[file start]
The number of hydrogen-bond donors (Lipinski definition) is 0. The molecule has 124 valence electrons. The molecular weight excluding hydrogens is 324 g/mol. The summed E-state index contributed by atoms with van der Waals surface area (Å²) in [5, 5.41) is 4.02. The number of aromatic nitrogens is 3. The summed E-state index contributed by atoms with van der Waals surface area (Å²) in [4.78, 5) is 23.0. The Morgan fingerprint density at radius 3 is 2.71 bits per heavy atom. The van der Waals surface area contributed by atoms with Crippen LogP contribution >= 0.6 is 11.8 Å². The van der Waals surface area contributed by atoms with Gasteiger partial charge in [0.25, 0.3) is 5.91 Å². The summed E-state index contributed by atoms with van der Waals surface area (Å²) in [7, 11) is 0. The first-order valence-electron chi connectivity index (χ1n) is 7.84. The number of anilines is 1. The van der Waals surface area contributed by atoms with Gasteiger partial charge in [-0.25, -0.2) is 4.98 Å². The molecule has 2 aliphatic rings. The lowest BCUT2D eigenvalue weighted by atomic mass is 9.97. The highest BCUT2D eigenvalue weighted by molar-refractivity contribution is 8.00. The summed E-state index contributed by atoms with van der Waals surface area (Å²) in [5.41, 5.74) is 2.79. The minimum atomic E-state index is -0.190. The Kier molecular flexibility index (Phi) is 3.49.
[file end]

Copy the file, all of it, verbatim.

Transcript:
The number of hydrogen-bond donors (Lipinski definition) is 0. The molecule has 124 valence electrons. The molecular weight excluding hydrogens is 324 g/mol. The summed E-state index contributed by atoms with van der Waals surface area (Å²) in [5, 5.41) is 4.02. The number of aromatic nitrogens is 3. The summed E-state index contributed by atoms with van der Waals surface area (Å²) in [4.78, 5) is 23.0. The Morgan fingerprint density at radius 3 is 2.71 bits per heavy atom. The van der Waals surface area contributed by atoms with Crippen LogP contribution >= 0.6 is 11.8 Å². The van der Waals surface area contributed by atoms with Gasteiger partial charge in [0.25, 0.3) is 5.91 Å². The summed E-state index contributed by atoms with van der Waals surface area (Å²) in [7, 11) is 0. The first-order valence-electron chi connectivity index (χ1n) is 7.84. The number of anilines is 1. The van der Waals surface area contributed by atoms with Gasteiger partial charge in [-0.25, -0.2) is 4.98 Å². The molecule has 2 aliphatic rings. The lowest BCUT2D eigenvalue weighted by atomic mass is 9.97. The highest BCUT2D eigenvalue weighted by molar-refractivity contribution is 8.00. The summed E-state index contributed by atoms with van der Waals surface area (Å²) in [5.41, 5.74) is 2.79. The minimum atomic E-state index is -0.190. The Kier molecular flexibility index (Phi) is 3.49.